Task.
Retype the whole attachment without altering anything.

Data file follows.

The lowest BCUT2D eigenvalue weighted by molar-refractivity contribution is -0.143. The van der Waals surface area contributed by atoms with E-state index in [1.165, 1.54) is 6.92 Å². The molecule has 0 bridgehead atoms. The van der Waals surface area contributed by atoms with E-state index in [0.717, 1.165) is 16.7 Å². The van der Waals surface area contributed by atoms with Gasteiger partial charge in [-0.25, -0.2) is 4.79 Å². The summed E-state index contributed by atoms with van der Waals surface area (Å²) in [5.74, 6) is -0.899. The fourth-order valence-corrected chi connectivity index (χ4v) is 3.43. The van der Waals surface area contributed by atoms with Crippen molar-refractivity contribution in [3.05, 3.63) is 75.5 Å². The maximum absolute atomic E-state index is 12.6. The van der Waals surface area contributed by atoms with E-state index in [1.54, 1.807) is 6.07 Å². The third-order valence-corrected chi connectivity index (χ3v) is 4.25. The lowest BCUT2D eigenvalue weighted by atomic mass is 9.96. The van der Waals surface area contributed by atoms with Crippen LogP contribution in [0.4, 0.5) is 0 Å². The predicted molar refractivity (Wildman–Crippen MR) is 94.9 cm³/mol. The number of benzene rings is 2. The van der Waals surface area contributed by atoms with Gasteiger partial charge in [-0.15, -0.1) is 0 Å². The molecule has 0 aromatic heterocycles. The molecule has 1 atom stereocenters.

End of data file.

The lowest BCUT2D eigenvalue weighted by molar-refractivity contribution is -0.143. The van der Waals surface area contributed by atoms with E-state index in [1.165, 1.54) is 6.92 Å². The molecule has 0 bridgehead atoms. The van der Waals surface area contributed by atoms with E-state index in [0.717, 1.165) is 16.7 Å². The van der Waals surface area contributed by atoms with Gasteiger partial charge in [-0.25, -0.2) is 4.79 Å². The summed E-state index contributed by atoms with van der Waals surface area (Å²) in [5.74, 6) is -0.899. The fourth-order valence-corrected chi connectivity index (χ4v) is 3.43. The van der Waals surface area contributed by atoms with Crippen molar-refractivity contribution in [3.05, 3.63) is 75.5 Å². The maximum absolute atomic E-state index is 12.6. The van der Waals surface area contributed by atoms with E-state index in [1.54, 1.807) is 6.07 Å². The third-order valence-corrected chi connectivity index (χ3v) is 4.25. The lowest BCUT2D eigenvalue weighted by atomic mass is 9.96. The van der Waals surface area contributed by atoms with Crippen LogP contribution in [0.4, 0.5) is 0 Å². The predicted molar refractivity (Wildman–Crippen MR) is 94.9 cm³/mol. The number of benzene rings is 2. The van der Waals surface area contributed by atoms with Gasteiger partial charge in [-0.15, -0.1) is 0 Å². The molecule has 0 aromatic heterocycles. The molecule has 1 atom stereocenters.